South Africa’s post-apartheid reconciliation process took a step forward this week when retired archbishop Desmond Tutu and President Jacob Zuma held a clear-the-air meeting in the capital Pretoria on Wednesday.
Tutu had been scathing about Zuma prior to April elections, citing a rape case in which he was cleared and corruption charges which were dropped on grounds of political interference by previous president Thabo Mbeki.
The former archbishop had indicated that he was unlikely to vote in the presidential ballot, although, in the event, he did so, although he has not disclosed which candidate received his blessing.
He announced afterwards: ‘Quite unlike previous elections, there’s a lot of heart-searching.’
While Zuma maintained a dignified silence over Tutu’s tirade, his party the African National Congress accused his critic of having a ‘narrow view of South Africa,’ while the ANC Youth League declared itself ‘disgusted by the ranting’ of the former archbishop, who provided a public focus for criticism of apartheid while the ANC and its allies, the South African Communist Party and the South African Congress of Trade Unions, now COSATU, were still banned.
Wednesday’s meeting took place in response to an approach by Tutu to the president’s office, which Zuma welcomed.
Commenting the following day, Zuma said that Tutu had ‘offered wise counsel on some critical matters in the country’ and that both men had decided it was important ‘to work together for the good of the country.’
According to presidential spokesman Vincent Magwenya, Zuma regards Tutu ‘as an elder stateman of the country … a father figure.’
In addition, he had defended Tutu’s criticisms of himself as serving the cause of South Africa’s democracy, insisting: ‘There must be robust debate and democracy.’
For his part, Tutu said: ‘Although I am sometimes critical of the challenges we face as a nation and have on occasion been critical of both the ruling party and government, I am guided only by my love for, and loyalty toward, the country of my birth.’
The two men discussed the recent wave of strikes and condemned outbreaks of violence associated with them, although it should be noted that there have been negotiated settlements to many of the disputes, which have recorded above-inflation pay rises for the workers concerned.
One of the worst outbreaks of violence took place in the Siyathemba township of the Mpumalanga town of Balfour where there were petrol-bomb attacks on government buildings and shops owned by foreign nationals.
Zuma’s response was to pay an unannounced visit to the township, calling in at the mayor’s office and demanding the facts behind failure to deliver services, especially new housing.
The president, who was elected on the basis of responding to the aspirations of the working class and the poor, declared that he would go to all areas where there were service delivery problems and protests.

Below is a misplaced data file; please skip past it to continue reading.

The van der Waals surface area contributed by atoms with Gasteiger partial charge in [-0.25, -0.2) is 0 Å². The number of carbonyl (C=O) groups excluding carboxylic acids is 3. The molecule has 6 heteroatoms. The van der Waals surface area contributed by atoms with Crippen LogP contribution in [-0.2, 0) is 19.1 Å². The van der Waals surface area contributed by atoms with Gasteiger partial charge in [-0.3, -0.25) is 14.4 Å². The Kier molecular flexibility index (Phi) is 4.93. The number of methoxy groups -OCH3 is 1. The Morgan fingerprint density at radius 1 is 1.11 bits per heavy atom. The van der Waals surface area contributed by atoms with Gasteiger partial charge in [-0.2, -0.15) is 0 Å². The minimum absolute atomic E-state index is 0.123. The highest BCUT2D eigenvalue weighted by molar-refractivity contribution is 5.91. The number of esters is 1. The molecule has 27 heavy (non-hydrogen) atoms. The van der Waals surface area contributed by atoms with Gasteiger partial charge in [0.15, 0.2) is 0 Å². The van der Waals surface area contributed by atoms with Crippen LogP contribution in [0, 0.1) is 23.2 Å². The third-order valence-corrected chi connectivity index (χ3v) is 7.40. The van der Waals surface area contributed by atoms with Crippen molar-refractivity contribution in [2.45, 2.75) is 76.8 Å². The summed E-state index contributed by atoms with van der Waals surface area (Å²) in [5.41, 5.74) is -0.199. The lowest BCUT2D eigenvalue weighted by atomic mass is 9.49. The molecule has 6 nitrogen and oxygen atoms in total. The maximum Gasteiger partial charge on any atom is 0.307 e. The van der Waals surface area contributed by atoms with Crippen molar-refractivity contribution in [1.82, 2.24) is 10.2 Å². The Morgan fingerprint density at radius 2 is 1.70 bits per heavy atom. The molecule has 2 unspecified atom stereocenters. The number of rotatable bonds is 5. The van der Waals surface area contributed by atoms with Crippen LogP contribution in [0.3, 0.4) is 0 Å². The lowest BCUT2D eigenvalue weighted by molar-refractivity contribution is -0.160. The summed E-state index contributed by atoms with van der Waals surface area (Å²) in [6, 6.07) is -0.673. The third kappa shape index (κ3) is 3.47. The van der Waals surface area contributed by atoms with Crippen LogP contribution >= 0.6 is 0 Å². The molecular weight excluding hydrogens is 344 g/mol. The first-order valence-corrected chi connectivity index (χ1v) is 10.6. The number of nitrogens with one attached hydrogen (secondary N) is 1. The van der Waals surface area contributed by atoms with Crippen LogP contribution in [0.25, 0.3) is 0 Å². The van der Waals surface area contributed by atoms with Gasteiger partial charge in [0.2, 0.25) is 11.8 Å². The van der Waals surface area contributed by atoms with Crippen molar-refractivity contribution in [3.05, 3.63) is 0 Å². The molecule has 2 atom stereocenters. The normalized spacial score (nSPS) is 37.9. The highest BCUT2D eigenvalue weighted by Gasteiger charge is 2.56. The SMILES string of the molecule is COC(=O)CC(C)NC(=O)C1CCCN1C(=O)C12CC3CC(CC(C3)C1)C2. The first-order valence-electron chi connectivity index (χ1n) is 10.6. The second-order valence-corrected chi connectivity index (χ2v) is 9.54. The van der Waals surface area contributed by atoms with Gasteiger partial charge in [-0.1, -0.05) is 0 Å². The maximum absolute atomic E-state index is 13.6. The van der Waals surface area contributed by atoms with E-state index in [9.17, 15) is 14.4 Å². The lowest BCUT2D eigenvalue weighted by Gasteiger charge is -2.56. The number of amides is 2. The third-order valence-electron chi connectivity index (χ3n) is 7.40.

‘Places like Balfour, which seem to be very remote, that’s the places I’m going to be going to, unannounced, all the time, to get to know what are the problems, why didn’t we deliver certain things,’ Zuma said.
Metalworkers’ union Numsa spokesman Castro Ngobese welcomed the presidential visit, saying that it buried the ‘aloofness, poetic bookish interpretations of problems and third force conspiracies associated with the presidency over legitimate and genuine issues during the tenure of Thabo Mbeki.’
He rejected the liberal media’s characterisation of the visit as political grandstanding, which he said was part of its ‘agenda of trying to isolate the leadership of President Zuma and the ANC-led alliance from its core constituency and base, using the organs of class rule and oppression.’
And the union reiterated its call for service delivery summits to deal with municipalities’ difficulties in providing essential basic services to communities.
It is notable that, in a situation where 66 per cent of South Africa’s voters backed the ANC at the general election, it cannot depend on a single daily newspaper for support.
The media is dominated by the same corporations that held sway during apartheid days and they share a common programme of bringing together opposition forces to put the brakes on ANC transformative policies.
The big business-backed Democratic Alliance (DA) and the split from the ANC, Congress of the People (Cope), held discussions on July 21, following earlier Cope talks with smaller opposition groups.
DA leader Helen Zille spoke of the opposition parties having leaders who are ‘big on vision and courage but small on ego and pride,’ while Cope spokesman, former leading communist trade unionist Phillip Dexter, said that they had ‘more issues that unite them than divide them.’
In contrast, COSATU noted with contempt the new development, accused Cope of wanting to achieve ‘what the imperialists, apartheid state and big business could not do in 96 years – divide and defeat this great movement of the people.’